iPad, Polarized

Here’s David Pogue beginning his New York Times review of the Apple iPad, which becomes available tomorrow.

In 10 years of reviewing tech products for The New York Times, I’ve never seen a product as polarizing as Apple’s iPad, which arrives in stores on Saturday.

Pogue, who tends to play down how smart he actually is, then splits the review in two: one for geeks, the other for normal people. To make sure nobody misses his point, he begins both reviews with exactly the same sentence:

The Apple iPad is basically a gigantic iPod Touch.

The geek review goes on to say: And that’s why you don’t want it.

The normal-person review goes on to say: And that’s why you want it.

Many readers will see Pogue’s “two reviews” gambit as merely a writer’s gimmick. But the polarization that he cites (and reflects with the two reviews) is vastly more significant than that. In fact, it completely explains the mysterious consumer-product genius of Steve Jobs, which turns out to be not so terribly mysterious after all.

Jobs and Woz started the microcomputer era. But only Woz was a geek. Jobs was the other guy, the one who saw that humanity at large could benefit from personal computing, not just the members of the Homebrew Computer Club. He also turned out to be a guy with remarkably long-range ideas who was willing to nurse his visions for many years if necessary, waiting for his moment.

What Pogue’s split review tells us is this: At long last, we’ve come to the beginning of the end of technology designed for technologists yet foisted upon countless normal people who just have to suffer with it. We’ve reached the beginning of technology designed — by really, really good designers — for normal people who care about living their lives as human beings, and who do not care about technology per se.

Because the iPad displeases geeks, who until now have always driven the market for computing technology, many people will assume that the new device is an act of hubris on the part of Apple, Inc. Indeed, for months now, smug, self-congratulating techno-pundits have been predicting monumental failure and embarrassment for the company. What the tech-drenched pundits can’t see is that the displeasure of the geeks is the tip-off that Apple has done the right thing.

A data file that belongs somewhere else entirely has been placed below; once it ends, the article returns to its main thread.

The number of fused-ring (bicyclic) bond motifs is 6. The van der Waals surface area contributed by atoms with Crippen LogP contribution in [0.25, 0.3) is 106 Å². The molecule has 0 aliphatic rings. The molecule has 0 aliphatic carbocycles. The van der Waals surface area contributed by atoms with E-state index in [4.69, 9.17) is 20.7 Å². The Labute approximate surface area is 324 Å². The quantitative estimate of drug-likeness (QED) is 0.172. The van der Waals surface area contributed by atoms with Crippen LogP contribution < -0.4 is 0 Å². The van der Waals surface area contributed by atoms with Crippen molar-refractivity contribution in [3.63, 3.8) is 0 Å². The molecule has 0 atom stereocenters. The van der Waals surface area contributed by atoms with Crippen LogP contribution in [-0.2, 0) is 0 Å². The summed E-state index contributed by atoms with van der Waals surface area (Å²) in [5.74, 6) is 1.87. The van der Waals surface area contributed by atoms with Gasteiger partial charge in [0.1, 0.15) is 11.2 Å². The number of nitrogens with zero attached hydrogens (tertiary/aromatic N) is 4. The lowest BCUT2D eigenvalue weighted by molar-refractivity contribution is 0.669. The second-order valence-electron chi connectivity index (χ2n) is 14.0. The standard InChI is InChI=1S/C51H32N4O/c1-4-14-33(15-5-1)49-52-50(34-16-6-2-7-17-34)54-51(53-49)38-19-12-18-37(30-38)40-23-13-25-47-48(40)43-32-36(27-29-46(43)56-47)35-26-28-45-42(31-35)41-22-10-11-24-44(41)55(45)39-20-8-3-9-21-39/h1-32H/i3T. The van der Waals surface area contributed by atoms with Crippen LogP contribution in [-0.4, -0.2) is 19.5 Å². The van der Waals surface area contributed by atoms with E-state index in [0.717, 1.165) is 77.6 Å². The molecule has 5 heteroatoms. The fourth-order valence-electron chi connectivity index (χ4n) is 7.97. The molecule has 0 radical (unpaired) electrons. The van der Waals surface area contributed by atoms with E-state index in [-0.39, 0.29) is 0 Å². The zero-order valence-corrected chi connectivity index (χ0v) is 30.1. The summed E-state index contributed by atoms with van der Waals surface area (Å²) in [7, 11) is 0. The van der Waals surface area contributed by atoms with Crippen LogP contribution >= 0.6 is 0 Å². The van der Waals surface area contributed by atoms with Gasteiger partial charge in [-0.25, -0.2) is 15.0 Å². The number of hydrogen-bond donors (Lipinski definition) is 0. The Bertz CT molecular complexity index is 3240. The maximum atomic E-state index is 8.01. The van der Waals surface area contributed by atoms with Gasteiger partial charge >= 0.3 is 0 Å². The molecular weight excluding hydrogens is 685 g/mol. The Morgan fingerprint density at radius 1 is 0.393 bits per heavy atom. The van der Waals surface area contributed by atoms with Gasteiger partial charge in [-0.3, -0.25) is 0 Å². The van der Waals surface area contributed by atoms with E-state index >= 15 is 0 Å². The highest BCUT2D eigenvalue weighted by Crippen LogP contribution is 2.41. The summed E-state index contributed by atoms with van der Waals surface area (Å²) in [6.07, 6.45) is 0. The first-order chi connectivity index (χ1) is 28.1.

Steve Jobs’s genius is properly measured not by quarterly results or the sales figures of any specific product, but by his ability to change the entire agenda and bring the market with him. And that is already a done deed.

In parallel with David Pogue, Walt Mossberg — who started his WSJ “Personal Technology” column many years ago because all the other computing columns were written by geeks for other geeks — has published a rhapsodic review of the iPad that calls the product a “game-changer,” which is the new way to say “paradigm-shifter.”

Finally, bear in mind that an almost identical scenario played out several years ago with the Nintendo Wii, another product for normal people that was widely ridiculed by tech-savvy insiders.

Comments 4

  1. Pingback: Serious iPad fun from MAYA Design

  2. I liked the way Pogue divided the article into the pro and con case, however i don’t think the diifference is as clear as geek and normal. For instance, many geeks love the fact that iPad doesn’t have flash, because web purists tend to hate flash. But a number of normal people have reported frustration at all the holes in the web. I think the polarisation occurs around Apple’s strengths and weaknesses – the iPad displays both probably more than anything they have ever released. Is is the user friendly, humanised computer they seem destined always to make. But it displays their wallet gouging, control freak side to a intrusive degree. For instance, the people tearing down the iPad have found an empty place where a camera will be, and support for it in the software. But Apple clearly saved up putting a camera in for version two of the iPad, to give it a reason to sell. The mixture of generosity and greed in one device has never been more acute.

    1. Thanks for the comment. Sure, Apple withheld features for v.1. Who would disagree with that? Equating that with “greed” and “wallet gouging” is naïve, in my opinion, but it’s also beside the point I was making. I was not commenting on the incredibly complex realities of running Apple profitably. Your “control freak” point is more interesting, but to some degree you’re on auto-pilot with this criticism, too. It’s way more complicated than your comment would have people believe. If we’re going to make “humanized” devices for the great bulk of humanity who are not computer geeks or tech hobbyists, then wise designers are indeed going to have to “control” things so that users are spared direct (and not pleasant) experience of the super-complex systems underlying consumer computing. Are the designers of auto computer systems also “control freaks”? Would you really like more “input” into your anti-lock brakes, or would you just like them to work and stay out of your face? Yes, such “control” is a slippery slope that raises all kinds of questions, right up to the proper role of corporations and proprietary technologies. Still, compared to the outright customer abuse and crappy user experiences of computing in general, Apple is walking the tightrope quite well, I’d say.

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